Napoleon takes ViennaAustria now attacked in two directions: Archduke Charles marched against Bavaria and declared a war of German liberation. While he had some success, seizing regions, Germany did not erupt in rebellion as hoped or later claimed. Archduke John went into Italy, smashing past Napoleon’s steps-on, Beauharnais. They hoped to defeat the French while they were without Napoleon, but had delays as the allied command wasted time. Napoleon left Spain and travelled east, arriving unhappy at the state of the French army. He began on the defensive as his army was forming, but Berthier, an excellent man to interpret commands and not give them, erred when positioning the French and Charles had a great chance to attack. When Napoleon reached the front he was further disadvantaged by having to work out exactly where his troops where, but while Charles was attacking, the Austrians were slow.
Napoleon’s answer was to mount another quick attack, taking 170,000 men – many German and / or raw recruits - across the Danube and into the Austrians at Abensberg. Napoleon chased one wing, but they collapsed after a battle, so Napoleon now moved against the remainder under Charles, who was being blocked by Marshall Davoût. He’d held off an Austrian attack until Napoleon arrived, and a battle took place at Eckmühl. The French won, but had to rest after winning five battles in six days, before Napoleon was able to march and seize Vienna once more.
Charles, who had nearly been captured at Eckmühl, now sent out peace feelers which were rejected by the Austrian high command. Historians have argued why Napoleon went to Vienna before neutralising Charles’ army, but it seems Napoleon hoped Charles would return to defend the capital, and it also gave time for Napoleon to learn of the situation in Italy, where John drove Beauharnais back, much to Napoleon’s annoyance, before John was called to come and aid the north.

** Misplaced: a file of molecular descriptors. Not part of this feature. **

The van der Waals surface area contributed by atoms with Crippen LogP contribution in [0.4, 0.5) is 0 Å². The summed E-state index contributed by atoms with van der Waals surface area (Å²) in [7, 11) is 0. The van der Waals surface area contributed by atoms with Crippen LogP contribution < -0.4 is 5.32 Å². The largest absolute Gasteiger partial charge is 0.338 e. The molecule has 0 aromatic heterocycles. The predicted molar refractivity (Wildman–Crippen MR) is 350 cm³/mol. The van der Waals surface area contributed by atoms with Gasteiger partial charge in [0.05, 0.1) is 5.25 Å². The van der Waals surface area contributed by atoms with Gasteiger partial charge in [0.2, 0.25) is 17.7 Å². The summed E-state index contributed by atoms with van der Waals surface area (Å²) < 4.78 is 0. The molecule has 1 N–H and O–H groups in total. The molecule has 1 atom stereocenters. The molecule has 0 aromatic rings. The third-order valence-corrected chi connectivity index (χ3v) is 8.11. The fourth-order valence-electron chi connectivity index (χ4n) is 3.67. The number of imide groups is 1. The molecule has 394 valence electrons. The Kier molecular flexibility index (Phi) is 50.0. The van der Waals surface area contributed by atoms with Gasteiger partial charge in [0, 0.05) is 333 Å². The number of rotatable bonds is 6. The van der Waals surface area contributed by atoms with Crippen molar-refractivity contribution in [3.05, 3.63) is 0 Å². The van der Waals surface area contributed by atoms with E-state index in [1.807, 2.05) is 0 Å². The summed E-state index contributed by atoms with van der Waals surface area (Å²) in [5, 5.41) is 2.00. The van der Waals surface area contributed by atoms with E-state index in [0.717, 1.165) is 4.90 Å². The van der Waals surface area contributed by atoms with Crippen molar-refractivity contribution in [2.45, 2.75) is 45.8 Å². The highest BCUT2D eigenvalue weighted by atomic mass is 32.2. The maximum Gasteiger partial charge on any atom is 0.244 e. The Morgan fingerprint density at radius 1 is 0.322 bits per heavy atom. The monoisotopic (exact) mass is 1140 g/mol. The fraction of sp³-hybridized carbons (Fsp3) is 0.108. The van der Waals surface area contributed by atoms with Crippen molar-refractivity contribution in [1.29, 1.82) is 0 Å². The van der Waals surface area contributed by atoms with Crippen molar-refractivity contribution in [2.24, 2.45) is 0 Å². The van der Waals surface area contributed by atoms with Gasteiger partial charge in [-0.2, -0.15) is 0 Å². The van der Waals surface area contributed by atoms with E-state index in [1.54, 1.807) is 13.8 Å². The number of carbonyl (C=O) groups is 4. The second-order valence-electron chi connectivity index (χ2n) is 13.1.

Defeat and then VictoryCharles’ army had survived, acquired fresh men, drawn up near Vienna on the opposite side of the Danube, and Napoleon now tried to chase him by crossing at two small settlements called Aspern and Essling. As he did so, on May 22nd and 23rd, he faced being thrown back as the Austrians realised and reacted, and it became apparent he couldn’t get reinforcements across quickly enough, especially when the attacking Austrians cut free a floating mill which shattered the French pontoon bridges. Napoleon tried an offensive, but the cut pontoons weakened what he could use and he had to retreat.
The Napoleonic image of constant victory had suffered a genuine defeat, even if Charles’ limited, defensive tactics prevented a major victory. Marshall Lannes was killed. In Italy, Archduke John had left pursued by Beauharnais. John aimed to join up with Charles, and so Napoleon decided to defeat the latter first, this time crossing the Danube unopposed after careful planning on July 4/5, Archduke Charles having pulled back to better cover the area where he thought Napoleon would try again, but in the end Napoleon used the same spot. Surprise, bad weather and slow Austrian movement prevented Charles reacting and Napoleon was successful.
A battle took place at Wagram over two days; 310,000 troops were involved, the largest armies yet in Europe’s history. Charles couldn’t get behind Napoleon to once more stop reinforcements, and he couldn’t keep his army together. Charles managed to withdraw his force, but the French were too tired to pursue and he might have fought on, but he believed the Austrian army was on the verge of destruction, so Charles signed an armistice, and was sacked as head of the army by angry nobles. With the enemy in their capital and a shattered army, Austria surrendered. In Napoleon’s camp the ever unreliable and pernicious Bernadotte had been sent away for insubordination and failure.